"It's like a Medicare IRS"

from Kessler,
"In effect, the IPAB appears designed to mimic the
Defense Base Realignment and Closure Commission, which was designed in the late 1980s by then Rep. Dick Armey (R-Tex.) with the backing of the Reagan administration."
The 15 members of the IPAB will be appointed by the President and subject to Senate confirmation. The board's purpose is to make recommendations for reducing costs should the rate of growth exceed a certain target, beginning in 2015.

Beginning in 2018, should spending still exceed the target, the board would then submit a cost-cutting plan to the White House and Congress. The Senate would be able to pass a different set of cuts or reject the IPAB proposal by a three-fifths vote.

The IRS, on the other hand, is tasked with estimating the amount of taxes owed and recording payments made, with the odd audit thrown in. The audit rate for 2010 was 6.5 audits per 1,000 taxpayers.

Granted, the IRS is an easy target for anyone trying to create populist outrage. I know that I don't enjoy paying taxes but I do acknowledge their need and celebrate all the groovy things that those taxes pay for. Also, I should note, all of the things that I wish my taxes weren't spent on like rising incarceration, the War on Drugs, and war in general.

Unlike many on the right, and pretty much anybody at a Tea Party rally, I believe in taxes AND single-payer healthcare. So, I take this claim to be a cheap ploy to drum up anti-government sentiment on the right.

“This IPAB board can ration care and deny certain Medicare treatments”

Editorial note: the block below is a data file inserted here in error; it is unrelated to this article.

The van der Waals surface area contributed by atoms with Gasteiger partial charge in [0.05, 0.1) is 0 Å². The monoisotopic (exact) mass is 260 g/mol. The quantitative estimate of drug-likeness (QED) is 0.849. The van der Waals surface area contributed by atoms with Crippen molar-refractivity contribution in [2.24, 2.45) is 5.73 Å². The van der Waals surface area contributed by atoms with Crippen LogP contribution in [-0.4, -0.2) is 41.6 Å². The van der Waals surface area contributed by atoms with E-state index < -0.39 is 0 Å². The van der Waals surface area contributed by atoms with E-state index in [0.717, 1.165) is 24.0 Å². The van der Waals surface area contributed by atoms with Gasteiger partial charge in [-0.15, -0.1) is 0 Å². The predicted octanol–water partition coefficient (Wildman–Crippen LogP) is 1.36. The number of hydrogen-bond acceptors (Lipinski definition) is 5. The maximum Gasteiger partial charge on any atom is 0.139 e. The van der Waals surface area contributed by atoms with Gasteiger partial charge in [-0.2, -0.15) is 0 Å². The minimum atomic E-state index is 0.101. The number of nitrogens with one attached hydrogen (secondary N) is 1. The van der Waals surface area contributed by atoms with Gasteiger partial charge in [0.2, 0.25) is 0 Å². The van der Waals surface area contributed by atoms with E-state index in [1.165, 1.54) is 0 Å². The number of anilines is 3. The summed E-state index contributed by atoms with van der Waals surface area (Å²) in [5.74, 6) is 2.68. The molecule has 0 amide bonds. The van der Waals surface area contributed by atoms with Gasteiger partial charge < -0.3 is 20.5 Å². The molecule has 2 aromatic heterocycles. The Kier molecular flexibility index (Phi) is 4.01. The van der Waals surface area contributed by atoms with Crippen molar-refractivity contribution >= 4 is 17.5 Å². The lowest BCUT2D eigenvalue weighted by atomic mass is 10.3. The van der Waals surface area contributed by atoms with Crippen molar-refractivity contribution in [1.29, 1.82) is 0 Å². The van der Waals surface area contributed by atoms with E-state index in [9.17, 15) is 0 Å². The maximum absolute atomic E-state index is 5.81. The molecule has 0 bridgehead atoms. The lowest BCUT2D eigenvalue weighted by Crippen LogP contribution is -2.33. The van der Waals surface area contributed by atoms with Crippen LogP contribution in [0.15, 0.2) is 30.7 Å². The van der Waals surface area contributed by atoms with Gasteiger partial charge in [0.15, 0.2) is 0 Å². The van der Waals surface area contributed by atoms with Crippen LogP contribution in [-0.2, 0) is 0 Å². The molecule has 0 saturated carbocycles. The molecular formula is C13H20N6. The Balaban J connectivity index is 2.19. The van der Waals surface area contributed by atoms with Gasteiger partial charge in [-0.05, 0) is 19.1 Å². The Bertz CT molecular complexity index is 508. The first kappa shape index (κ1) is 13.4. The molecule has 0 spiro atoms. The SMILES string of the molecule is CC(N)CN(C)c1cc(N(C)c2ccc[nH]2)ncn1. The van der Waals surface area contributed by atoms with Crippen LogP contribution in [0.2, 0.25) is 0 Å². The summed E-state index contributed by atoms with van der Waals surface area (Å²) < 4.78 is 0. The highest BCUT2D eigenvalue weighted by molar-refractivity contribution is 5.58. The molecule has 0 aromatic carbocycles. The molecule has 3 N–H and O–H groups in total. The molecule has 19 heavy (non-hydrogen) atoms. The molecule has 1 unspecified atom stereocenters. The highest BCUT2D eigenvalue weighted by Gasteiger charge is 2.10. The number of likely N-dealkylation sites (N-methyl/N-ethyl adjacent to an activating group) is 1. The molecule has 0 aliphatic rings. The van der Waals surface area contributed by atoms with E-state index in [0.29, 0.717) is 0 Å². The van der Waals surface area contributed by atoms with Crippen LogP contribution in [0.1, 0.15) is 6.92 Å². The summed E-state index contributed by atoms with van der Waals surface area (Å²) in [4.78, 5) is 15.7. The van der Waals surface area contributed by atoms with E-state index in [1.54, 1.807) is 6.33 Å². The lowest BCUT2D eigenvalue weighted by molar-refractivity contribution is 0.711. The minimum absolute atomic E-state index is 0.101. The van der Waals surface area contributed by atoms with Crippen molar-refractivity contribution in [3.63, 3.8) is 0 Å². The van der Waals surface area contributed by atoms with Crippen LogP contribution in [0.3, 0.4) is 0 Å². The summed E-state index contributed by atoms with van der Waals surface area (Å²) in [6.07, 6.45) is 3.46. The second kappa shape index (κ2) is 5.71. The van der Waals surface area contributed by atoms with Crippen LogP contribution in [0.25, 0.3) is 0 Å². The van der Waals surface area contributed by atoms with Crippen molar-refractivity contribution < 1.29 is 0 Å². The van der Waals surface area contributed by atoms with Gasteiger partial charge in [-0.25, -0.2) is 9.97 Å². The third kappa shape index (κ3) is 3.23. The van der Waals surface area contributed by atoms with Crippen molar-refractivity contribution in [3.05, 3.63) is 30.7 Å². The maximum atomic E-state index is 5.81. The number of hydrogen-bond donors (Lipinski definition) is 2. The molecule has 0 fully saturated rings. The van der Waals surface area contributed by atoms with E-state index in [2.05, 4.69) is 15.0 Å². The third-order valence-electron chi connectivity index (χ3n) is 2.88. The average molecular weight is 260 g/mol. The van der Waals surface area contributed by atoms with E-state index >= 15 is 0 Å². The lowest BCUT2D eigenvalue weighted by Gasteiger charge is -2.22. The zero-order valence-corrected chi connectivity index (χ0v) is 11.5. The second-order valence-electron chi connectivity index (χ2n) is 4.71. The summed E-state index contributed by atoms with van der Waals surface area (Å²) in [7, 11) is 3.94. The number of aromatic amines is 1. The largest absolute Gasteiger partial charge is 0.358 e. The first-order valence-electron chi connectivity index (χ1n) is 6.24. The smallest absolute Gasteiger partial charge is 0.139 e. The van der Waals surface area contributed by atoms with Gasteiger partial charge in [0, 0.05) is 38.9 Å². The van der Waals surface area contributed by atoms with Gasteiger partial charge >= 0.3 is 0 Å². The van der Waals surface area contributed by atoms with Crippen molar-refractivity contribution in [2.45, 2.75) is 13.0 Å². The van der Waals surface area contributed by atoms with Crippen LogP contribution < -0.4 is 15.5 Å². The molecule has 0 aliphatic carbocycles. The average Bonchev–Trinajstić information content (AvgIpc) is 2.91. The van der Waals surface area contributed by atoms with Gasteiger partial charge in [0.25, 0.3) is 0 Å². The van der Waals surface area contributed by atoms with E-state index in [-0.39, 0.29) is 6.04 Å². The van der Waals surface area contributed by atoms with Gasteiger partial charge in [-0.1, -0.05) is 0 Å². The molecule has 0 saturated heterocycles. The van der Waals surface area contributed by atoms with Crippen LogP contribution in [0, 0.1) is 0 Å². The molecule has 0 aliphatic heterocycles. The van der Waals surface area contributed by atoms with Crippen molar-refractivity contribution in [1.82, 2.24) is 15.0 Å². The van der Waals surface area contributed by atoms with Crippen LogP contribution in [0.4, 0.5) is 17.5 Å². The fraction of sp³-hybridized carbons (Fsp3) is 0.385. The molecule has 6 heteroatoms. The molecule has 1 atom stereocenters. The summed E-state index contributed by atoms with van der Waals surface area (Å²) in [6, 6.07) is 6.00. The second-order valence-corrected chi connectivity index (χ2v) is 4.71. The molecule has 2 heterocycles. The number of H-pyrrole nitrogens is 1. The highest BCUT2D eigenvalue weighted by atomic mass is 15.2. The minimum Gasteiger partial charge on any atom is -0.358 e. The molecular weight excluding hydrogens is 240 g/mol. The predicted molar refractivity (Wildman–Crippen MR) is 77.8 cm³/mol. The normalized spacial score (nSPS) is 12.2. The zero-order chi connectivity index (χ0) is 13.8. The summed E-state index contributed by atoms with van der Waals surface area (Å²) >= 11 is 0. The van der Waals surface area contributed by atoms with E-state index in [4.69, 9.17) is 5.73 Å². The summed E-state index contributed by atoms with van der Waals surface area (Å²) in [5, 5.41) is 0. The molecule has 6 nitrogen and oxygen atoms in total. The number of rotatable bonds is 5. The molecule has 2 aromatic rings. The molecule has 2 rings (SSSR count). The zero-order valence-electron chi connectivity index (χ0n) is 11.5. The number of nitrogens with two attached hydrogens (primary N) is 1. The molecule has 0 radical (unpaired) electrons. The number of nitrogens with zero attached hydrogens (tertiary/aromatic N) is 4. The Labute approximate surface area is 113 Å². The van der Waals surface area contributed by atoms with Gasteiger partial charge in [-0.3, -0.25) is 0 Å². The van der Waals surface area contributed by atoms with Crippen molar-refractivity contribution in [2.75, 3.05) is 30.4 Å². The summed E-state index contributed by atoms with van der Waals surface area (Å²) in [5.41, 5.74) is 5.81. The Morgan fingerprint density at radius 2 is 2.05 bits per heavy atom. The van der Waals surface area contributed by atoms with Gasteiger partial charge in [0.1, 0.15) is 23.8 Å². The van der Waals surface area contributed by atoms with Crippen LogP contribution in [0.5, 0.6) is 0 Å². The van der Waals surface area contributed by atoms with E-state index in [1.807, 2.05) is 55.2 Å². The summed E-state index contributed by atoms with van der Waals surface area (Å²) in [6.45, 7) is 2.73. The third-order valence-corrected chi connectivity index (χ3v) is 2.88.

from Kessler,
"The health-care law, by the way, explicitly says that the recommendations cannot lead to rationing of health care. (See
page 428 of the law.)"
Again, WRONG. I am having a hard time trying to find a better way to say this than Kessler. But here's a shot.

Lying-pants on fire-malingering-no good-rotten-dirty-lying-liar!

"Your choices could be limited and you may not be able to keep your own doctor"

from Kessler,
"The law also limits recommendations that would change benefits, modify eligibility or increase Medicare beneficiary cost-sharing, such as deductibles, coinsurance and co-payments."
The only way this could be true would be the case of a doctor not choosing to accept Medicare payments. I have run across many physicians who have made this choice for various reasons. The most common is the complaint that the rules for submitting payments are onerous.

But, any medial insurance system might result in a patient not being able to keep their own doctor. Fee for Service programs might see doctors raising prices, which could result in a patient no longer being able to afford that particular doctor. HMO's restrict patients to in-network providers. PPO's allow you to see out of network physicians but at a higher co-pay.

So this is more pandering and fear-mongering from 60 plus. Everyone wants to have a relationship with their doctor. Everyone wants that continuity of care. Also, everyone wants the ability to find a doctor that they feel comfortable with. While I am not a professional, my reading of the ACA does not say anything about keeping patients from their doctors.

Certain Republican legislation regarding abortion and contraception, on the other hand, certainly does seem to be a way to get between a patient and their doctor or at least to get into the room with them.

1 Comment:

jaylen watkins said...

Better understanding has been made. Thanks for this stuff.

Medicare America